Brycee Adiah Melanie Bassey is a Nigerian-American actor, writer and classical violinist born to a Nigerian father and a Black and Native American mother in Kansas, USA. She began acting in plays from the age of four and continued to do theater throughout most of her junior school years. She started her professional acting career in Nigeria after graduating with a degree in Modern and Classical Literature in Spanish.
Brycee made her first major appearance as the lead actress in Deadline, a prime time drama series on Ebony Life TV on DSTV, which she later won Best Actress in a TV Series for by the ELOY Awards (Exquisite Magazine Lady of the Year Award) and starred in her first feature film on Africa Magic Showcase on DSTV again called The Perfect Union.
I believe there is enough room for all of us to succeed and grow. – Brycee Bassey
Who is Brycee Bassey?Brycee Adiah Melanie Bassey is an actor and violinist. I studied Modern and Classical Literature in Spanish and Political Science and Classical Violin. I’m originally from Kansas, USA and the daughter to a Nigerian father and American mother.
What inspired the decision to leave relocate to Nigeria?I’ve always felt and knew since I could remember that I technically have a second home, and I have always wanted to be part of it in one way or another.
What are you passionate about and why?Acting, languages, my violin, traveling, cooking, wines, LIFE in general. Why? Why not?! I never want to stop exploring life.
If you were not working as an actor, what would you be doing?Probably working with the FBI or CIA. Seriously. I had this obsession for a long time to work undercover as a spy, linguistic specialist, special ops in the FBI or CIA for the longest.
What is one bad habit you are committed to changing?Complaining! I can complain for the universe! Hahaha.
Any Role Model(s)? (If yes who and why)My parents. Sometimes, I just don’t know how they did and do it, and I wonder if I can one day do the same.
What is the most important lesson being an actor has taught you so far?PATIENCE. Especially in Nigeria where the film industry is just beginning to take shape in terms of structure. If you are not patience, you’ll kill yourself with stress. I have been there!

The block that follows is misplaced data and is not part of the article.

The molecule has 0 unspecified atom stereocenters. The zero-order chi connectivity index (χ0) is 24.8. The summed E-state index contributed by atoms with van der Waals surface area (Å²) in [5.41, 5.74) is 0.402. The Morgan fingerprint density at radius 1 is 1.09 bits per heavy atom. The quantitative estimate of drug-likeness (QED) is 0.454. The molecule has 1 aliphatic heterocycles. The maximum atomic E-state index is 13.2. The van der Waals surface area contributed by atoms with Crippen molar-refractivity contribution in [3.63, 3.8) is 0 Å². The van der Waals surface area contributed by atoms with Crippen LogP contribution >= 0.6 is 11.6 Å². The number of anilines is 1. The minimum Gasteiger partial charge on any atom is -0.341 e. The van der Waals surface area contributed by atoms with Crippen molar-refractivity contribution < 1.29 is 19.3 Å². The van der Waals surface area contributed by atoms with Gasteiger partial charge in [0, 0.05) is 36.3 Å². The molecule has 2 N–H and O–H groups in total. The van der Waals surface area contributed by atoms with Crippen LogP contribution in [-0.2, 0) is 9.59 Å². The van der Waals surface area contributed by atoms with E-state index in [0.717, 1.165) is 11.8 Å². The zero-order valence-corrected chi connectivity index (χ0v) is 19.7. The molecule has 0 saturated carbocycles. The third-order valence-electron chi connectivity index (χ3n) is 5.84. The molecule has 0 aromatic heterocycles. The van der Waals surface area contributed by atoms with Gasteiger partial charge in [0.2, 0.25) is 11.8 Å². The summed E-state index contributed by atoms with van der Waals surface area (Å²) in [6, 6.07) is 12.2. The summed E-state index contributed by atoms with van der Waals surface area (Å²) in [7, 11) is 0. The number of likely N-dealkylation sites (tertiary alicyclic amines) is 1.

What is your take on “women supporting women”?It’s a great concept, a great plan, and a great initiative that still needs a lot of work. We are starting to get there, but I believe we can do better, especially in Nigeria. I’ve not only seen how maliciously women have treated each other, I myself have experienced lack of support from women as well. I don’t know what it is about men being able to support each other and still compete (healthily) in their industries, but women are just downright mean to each other and extremely cliquish . I believe there is enough room for all of us to succeed and grow; uniqueness is what makes us stand apart respectively.
Advice for young females looking to take up a career in acting. I advise young women to never, ever be desperate in this industry. There’s a huge difference between being hungry for success and being desperate. Desperation may get you somewhere, but it won’t get you far. Nothing is better than having dignity in all that you do, and that you spew quality in your work. God’s timing is always correct; don’t force yourself to get somewhere. Stay focused and never settle and never lower your standards.
Time travel or teleportation?Teleportation!! I love to travel and nothing beats being able to snap your fingers and teleport to another location! To me, being able to travel anywhere would be one of the greatest gifts of all time in life.
If you could have two female billionaires (Living or dead) to dinner, who would they be?Oprah and myself (I will soon be a billionaire in Jesus name, AMEN!!) Hahaha.
What would you like to be remembered for?For just being myself, Brycee 🙂
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